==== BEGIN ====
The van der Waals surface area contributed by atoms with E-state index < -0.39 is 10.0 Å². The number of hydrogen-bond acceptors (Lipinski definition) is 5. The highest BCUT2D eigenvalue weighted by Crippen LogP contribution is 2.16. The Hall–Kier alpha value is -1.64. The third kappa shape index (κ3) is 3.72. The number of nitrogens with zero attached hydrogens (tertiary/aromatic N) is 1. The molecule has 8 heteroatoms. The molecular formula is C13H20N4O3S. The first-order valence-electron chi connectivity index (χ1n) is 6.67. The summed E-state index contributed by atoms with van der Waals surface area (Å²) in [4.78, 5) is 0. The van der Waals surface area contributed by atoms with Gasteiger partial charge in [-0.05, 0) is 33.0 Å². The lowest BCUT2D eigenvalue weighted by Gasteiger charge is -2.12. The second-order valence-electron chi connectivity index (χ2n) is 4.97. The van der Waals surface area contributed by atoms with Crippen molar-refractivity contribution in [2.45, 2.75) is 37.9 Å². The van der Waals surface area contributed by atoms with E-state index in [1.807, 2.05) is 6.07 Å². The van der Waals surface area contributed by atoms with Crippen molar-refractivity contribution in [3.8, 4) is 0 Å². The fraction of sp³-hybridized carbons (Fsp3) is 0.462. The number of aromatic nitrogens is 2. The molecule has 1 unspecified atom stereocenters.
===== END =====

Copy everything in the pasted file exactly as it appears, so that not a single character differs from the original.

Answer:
The van der Waals surface area contributed by atoms with E-state index < -0.39 is 10.0 Å². The number of hydrogen-bond acceptors (Lipinski definition) is 5. The highest BCUT2D eigenvalue weighted by Crippen LogP contribution is 2.16. The Hall–Kier alpha value is -1.64. The third kappa shape index (κ3) is 3.72. The number of nitrogens with zero attached hydrogens (tertiary/aromatic N) is 1. The molecule has 8 heteroatoms. The molecular formula is C13H20N4O3S. The first-order valence-electron chi connectivity index (χ1n) is 6.67. The summed E-state index contributed by atoms with van der Waals surface area (Å²) in [4.78, 5) is 0. The van der Waals surface area contributed by atoms with Gasteiger partial charge in [-0.05, 0) is 33.0 Å². The lowest BCUT2D eigenvalue weighted by Gasteiger charge is -2.12. The second-order valence-electron chi connectivity index (χ2n) is 4.97. The van der Waals surface area contributed by atoms with Crippen molar-refractivity contribution in [2.45, 2.75) is 37.9 Å². The van der Waals surface area contributed by atoms with E-state index in [1.807, 2.05) is 6.07 Å². The van der Waals surface area contributed by atoms with Crippen molar-refractivity contribution in [3.8, 4) is 0 Å². The fraction of sp³-hybridized carbons (Fsp3) is 0.462. The number of aromatic nitrogens is 2. The molecule has 1 unspecified atom stereocenters.